Cleopatra’s Three Can’t Miss Tips for Business Success

Sean Silverthorne

Here is an article written by Sean Silverthorne for BNET (March 25, 2011), The CBS Interactive Business Network. To check out an abundance of valuable resources and obtain a free subscription to one or more of the BNET newsletters, please click here.

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I’ve always wanted to write one of those cheesy books about what a great figure from history can teach us about modern day business management. Subjects revived from the dead to instruct us have included Genghis Kahn, Lincoln, Capt. Picard, Patton, Gandhi, Shakespeare, and  Sun Tzu.  Even Napoleon, whose decision to war on Russia in the middle of winter may be one of the worst tactical decisions ever made, gets a book on project management!

Well, I’m reading Stacy Schiff’s brilliant biography Cleopatra: A Life and I believe I am now able to impart to you the secrets of her incredible success. Unbelievably, I am doing this for free, and with this promise: If you can duplicate Cleopatra’s skills, you too can rule your empire like a god or goddess. Here is all you need to do:

Be Bewitching. By most accounts, Cleopatra was not only beautiful but funny, persuasive, seductive, a natural-born flatterer, and willing to spend massive amounts to throw unforgettable parties. The people loved their queen, and so did Julius Caesar and Marc Antony — the two most powerful men of the time. The Lesson: For business success develop a great personality, be rich, and be willing to kiss-up (literally) to anyone who is powerful enough to defeat you.

Be Ruthless. When her sister Arsinoe threatened to disrupt her reign, Cleopatra let her displeasure be known to Marc Anthony and the problem was, well, eradicated. No better fate befell Alexandrians she considered conspirators — Cleopatra sent the detached head of one of them to a strategic rival in order to curry favor. The Lesson: Dead men don’t tell tales, but they do make good marketing platforms.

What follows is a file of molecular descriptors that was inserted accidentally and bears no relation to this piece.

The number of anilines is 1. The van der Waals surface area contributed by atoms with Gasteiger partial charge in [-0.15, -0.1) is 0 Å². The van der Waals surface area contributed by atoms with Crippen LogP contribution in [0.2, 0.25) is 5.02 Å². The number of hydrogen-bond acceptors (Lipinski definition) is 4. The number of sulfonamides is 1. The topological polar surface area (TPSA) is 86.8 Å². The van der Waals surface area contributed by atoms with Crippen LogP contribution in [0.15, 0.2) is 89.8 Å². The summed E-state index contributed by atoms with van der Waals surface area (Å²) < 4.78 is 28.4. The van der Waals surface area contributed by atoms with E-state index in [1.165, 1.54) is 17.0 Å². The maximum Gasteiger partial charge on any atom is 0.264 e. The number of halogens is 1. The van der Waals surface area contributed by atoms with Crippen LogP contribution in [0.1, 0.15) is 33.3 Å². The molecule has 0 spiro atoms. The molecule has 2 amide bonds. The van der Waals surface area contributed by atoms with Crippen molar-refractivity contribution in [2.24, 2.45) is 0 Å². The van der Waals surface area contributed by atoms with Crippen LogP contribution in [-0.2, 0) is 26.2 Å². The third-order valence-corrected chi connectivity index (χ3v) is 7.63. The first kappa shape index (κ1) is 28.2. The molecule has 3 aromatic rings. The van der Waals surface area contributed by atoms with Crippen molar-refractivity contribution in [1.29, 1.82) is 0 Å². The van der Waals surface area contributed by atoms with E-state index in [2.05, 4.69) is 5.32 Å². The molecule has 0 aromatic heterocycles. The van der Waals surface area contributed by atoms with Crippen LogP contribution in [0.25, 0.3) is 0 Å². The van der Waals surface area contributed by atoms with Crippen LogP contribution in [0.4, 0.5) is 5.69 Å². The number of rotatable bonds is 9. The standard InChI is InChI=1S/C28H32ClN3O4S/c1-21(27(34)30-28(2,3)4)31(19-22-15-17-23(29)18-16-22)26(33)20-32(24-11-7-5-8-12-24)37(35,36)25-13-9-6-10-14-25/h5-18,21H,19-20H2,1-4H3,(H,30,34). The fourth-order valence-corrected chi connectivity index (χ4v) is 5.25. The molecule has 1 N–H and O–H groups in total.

Be Brilliant. She could build a fleet, beat down a revolt, and control the minutest details of the country’s currency. She was highly educated, fluent in nine languages and likely played a lovely lyre. She could converse eloquently on Homer with one breath, drop a ribald joke with the next. The Lesson: It doesn’t hurt to be the smartest person in the room, as well as the most beautiful and most compelling.

Here’s a bonus Cleopatra trait you’ll also want to cultivate.

Know how to make an entrance. When the Queen of the Nile visited Marc Anthony for the first time in his home city of Tarsus, Turkey, she had to make an impression to get the powerful warrior, and his followers, on her side. She arrived on a decorated barge, sailing under large purple sails and powered by 170 men with silver-painted oars. Here’s one account cited by Schiff:

“She herself reclined beneath a gold-spangled canopy, dressed as Venus in a painting, while beautiful young boys, like painted Cupids, stood at her side and fanned her. Her fairest maids were likewise dressed as sea nymphs and graces, some steering at the rudder, some working at the ropes. Wondrous odors from countless incense-offerings diffused themselves along the river-banks.” The Lesson: It’s better to be looked over than over looked.

And there you have it, Cleopatra’s solid gold tips for business success: Be beautiful, rich, ruthless, a flirt, smart and a party girl with a sense of the dramatic. (Oh, and it would have helped if Elizabeth Taylor, R.I.P, played you in the movie.)

Time to get to work!

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Sean Silverthorne is the editor of HBS Working Knowledge, which provides a first look at the research and ideas of Harvard Business School faculty. Working Knowledge, which won a Webby award in 2007, currently records 4 million unique visitors a year. He has been with HBS since 2001. Silverthorne has 28 years experience in print and online journalism. Before arriving at HBS, he was a senior editor at CNET and executive editor of ZDNET News. While at Ziff-Davis, Silverthorne also worked on the daily technology TV show The Site, and was a senior editor at PC Week Inside, which chronicled the business of the technology industry. He has held several reporting and editing roles on a variety of newspapers, and was Investor Business Daily‘s first journalist based in Silicon Valley.


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